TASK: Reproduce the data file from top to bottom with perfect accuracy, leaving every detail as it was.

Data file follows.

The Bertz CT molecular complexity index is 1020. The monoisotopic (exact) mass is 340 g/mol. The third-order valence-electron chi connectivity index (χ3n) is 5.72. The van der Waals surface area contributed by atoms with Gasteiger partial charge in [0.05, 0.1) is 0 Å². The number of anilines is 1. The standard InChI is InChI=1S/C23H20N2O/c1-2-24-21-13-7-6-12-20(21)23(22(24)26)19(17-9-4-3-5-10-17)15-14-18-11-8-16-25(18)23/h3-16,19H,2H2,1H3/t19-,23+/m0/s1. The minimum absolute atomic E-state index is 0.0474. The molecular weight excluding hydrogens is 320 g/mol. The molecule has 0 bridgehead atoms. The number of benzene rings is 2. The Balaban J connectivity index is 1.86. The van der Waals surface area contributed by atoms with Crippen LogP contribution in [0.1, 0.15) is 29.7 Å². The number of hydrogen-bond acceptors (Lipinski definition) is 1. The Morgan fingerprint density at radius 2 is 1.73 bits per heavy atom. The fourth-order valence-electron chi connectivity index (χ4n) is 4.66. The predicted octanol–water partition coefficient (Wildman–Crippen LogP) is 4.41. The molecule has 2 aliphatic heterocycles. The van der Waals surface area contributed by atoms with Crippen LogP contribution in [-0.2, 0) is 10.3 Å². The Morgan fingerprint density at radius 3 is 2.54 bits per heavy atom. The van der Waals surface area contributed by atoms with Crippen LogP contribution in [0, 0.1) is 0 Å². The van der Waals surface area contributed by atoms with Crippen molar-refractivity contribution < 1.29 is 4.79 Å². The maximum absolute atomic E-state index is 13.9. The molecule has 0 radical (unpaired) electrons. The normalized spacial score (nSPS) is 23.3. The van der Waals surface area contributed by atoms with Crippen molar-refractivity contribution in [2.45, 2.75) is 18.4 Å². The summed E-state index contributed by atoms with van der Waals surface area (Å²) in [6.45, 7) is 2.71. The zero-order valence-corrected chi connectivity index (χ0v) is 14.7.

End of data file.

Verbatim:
The Bertz CT molecular complexity index is 1020. The monoisotopic (exact) mass is 340 g/mol. The third-order valence-electron chi connectivity index (χ3n) is 5.72. The van der Waals surface area contributed by atoms with Gasteiger partial charge in [0.05, 0.1) is 0 Å². The number of anilines is 1. The standard InChI is InChI=1S/C23H20N2O/c1-2-24-21-13-7-6-12-20(21)23(22(24)26)19(17-9-4-3-5-10-17)15-14-18-11-8-16-25(18)23/h3-16,19H,2H2,1H3/t19-,23+/m0/s1. The minimum absolute atomic E-state index is 0.0474. The molecular weight excluding hydrogens is 320 g/mol. The molecule has 0 bridgehead atoms. The number of benzene rings is 2. The Balaban J connectivity index is 1.86. The van der Waals surface area contributed by atoms with Crippen LogP contribution in [0.1, 0.15) is 29.7 Å². The number of hydrogen-bond acceptors (Lipinski definition) is 1. The Morgan fingerprint density at radius 2 is 1.73 bits per heavy atom. The fourth-order valence-electron chi connectivity index (χ4n) is 4.66. The predicted octanol–water partition coefficient (Wildman–Crippen LogP) is 4.41. The molecule has 2 aliphatic heterocycles. The van der Waals surface area contributed by atoms with Crippen LogP contribution in [-0.2, 0) is 10.3 Å². The Morgan fingerprint density at radius 3 is 2.54 bits per heavy atom. The van der Waals surface area contributed by atoms with Crippen LogP contribution in [0, 0.1) is 0 Å². The van der Waals surface area contributed by atoms with Crippen molar-refractivity contribution < 1.29 is 4.79 Å². The maximum absolute atomic E-state index is 13.9. The molecule has 0 radical (unpaired) electrons. The normalized spacial score (nSPS) is 23.3. The van der Waals surface area contributed by atoms with Crippen molar-refractivity contribution in [2.45, 2.75) is 18.4 Å². The summed E-state index contributed by atoms with van der Waals surface area (Å²) in [6.45, 7) is 2.71. The zero-order valence-corrected chi connectivity index (χ0v) is 14.7.